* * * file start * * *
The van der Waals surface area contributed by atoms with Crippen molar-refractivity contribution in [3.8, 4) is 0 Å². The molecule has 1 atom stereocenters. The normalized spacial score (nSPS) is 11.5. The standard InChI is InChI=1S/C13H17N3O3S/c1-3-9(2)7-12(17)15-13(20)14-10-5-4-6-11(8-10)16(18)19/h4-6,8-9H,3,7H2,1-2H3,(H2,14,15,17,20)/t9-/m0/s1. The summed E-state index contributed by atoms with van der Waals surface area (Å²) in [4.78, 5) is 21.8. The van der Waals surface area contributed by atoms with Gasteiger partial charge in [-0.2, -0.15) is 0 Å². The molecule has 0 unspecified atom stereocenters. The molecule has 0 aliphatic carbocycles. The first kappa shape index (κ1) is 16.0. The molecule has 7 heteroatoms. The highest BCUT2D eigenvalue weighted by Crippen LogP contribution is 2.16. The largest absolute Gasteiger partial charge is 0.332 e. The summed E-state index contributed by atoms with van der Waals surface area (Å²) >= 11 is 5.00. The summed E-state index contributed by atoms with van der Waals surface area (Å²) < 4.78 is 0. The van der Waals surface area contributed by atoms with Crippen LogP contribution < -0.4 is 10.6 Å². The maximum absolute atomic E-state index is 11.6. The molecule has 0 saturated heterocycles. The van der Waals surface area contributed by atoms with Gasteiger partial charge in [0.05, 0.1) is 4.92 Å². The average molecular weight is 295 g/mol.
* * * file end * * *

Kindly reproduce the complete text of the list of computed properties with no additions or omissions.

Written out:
The van der Waals surface area contributed by atoms with Crippen molar-refractivity contribution in [3.8, 4) is 0 Å². The molecule has 1 atom stereocenters. The normalized spacial score (nSPS) is 11.5. The standard InChI is InChI=1S/C13H17N3O3S/c1-3-9(2)7-12(17)15-13(20)14-10-5-4-6-11(8-10)16(18)19/h4-6,8-9H,3,7H2,1-2H3,(H2,14,15,17,20)/t9-/m0/s1. The summed E-state index contributed by atoms with van der Waals surface area (Å²) in [4.78, 5) is 21.8. The van der Waals surface area contributed by atoms with Gasteiger partial charge in [-0.2, -0.15) is 0 Å². The molecule has 0 unspecified atom stereocenters. The molecule has 0 aliphatic carbocycles. The first kappa shape index (κ1) is 16.0. The molecule has 7 heteroatoms. The highest BCUT2D eigenvalue weighted by Crippen LogP contribution is 2.16. The largest absolute Gasteiger partial charge is 0.332 e. The summed E-state index contributed by atoms with van der Waals surface area (Å²) >= 11 is 5.00. The summed E-state index contributed by atoms with van der Waals surface area (Å²) < 4.78 is 0. The van der Waals surface area contributed by atoms with Crippen LogP contribution < -0.4 is 10.6 Å². The maximum absolute atomic E-state index is 11.6. The molecule has 0 saturated heterocycles. The van der Waals surface area contributed by atoms with Gasteiger partial charge in [0.05, 0.1) is 4.92 Å². The average molecular weight is 295 g/mol.